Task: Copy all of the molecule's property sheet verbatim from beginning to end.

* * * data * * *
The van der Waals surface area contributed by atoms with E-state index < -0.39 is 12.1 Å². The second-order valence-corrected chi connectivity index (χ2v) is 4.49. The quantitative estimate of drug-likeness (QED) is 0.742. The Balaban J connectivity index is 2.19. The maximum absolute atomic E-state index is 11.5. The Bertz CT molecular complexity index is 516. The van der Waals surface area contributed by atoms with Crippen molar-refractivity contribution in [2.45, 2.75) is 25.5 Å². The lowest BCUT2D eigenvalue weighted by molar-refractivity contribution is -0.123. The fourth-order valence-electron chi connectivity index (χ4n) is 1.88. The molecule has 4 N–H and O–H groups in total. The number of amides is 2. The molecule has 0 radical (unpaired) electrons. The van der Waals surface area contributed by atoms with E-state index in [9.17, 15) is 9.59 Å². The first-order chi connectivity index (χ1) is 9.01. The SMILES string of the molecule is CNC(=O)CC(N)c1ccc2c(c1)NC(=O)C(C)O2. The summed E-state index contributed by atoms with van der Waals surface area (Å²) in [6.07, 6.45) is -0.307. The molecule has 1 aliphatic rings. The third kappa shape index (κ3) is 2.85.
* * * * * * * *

The van der Waals surface area contributed by atoms with E-state index < -0.39 is 12.1 Å². The second-order valence-corrected chi connectivity index (χ2v) is 4.49. The quantitative estimate of drug-likeness (QED) is 0.742. The Balaban J connectivity index is 2.19. The maximum absolute atomic E-state index is 11.5. The Bertz CT molecular complexity index is 516. The van der Waals surface area contributed by atoms with Crippen molar-refractivity contribution in [2.45, 2.75) is 25.5 Å². The lowest BCUT2D eigenvalue weighted by molar-refractivity contribution is -0.123. The fourth-order valence-electron chi connectivity index (χ4n) is 1.88. The molecule has 4 N–H and O–H groups in total. The number of amides is 2. The molecule has 0 radical (unpaired) electrons. The van der Waals surface area contributed by atoms with E-state index in [9.17, 15) is 9.59 Å². The first-order chi connectivity index (χ1) is 9.01. The SMILES string of the molecule is CNC(=O)CC(N)c1ccc2c(c1)NC(=O)C(C)O2. The summed E-state index contributed by atoms with van der Waals surface area (Å²) in [6.07, 6.45) is -0.307. The molecule has 1 aliphatic rings. The third kappa shape index (κ3) is 2.85.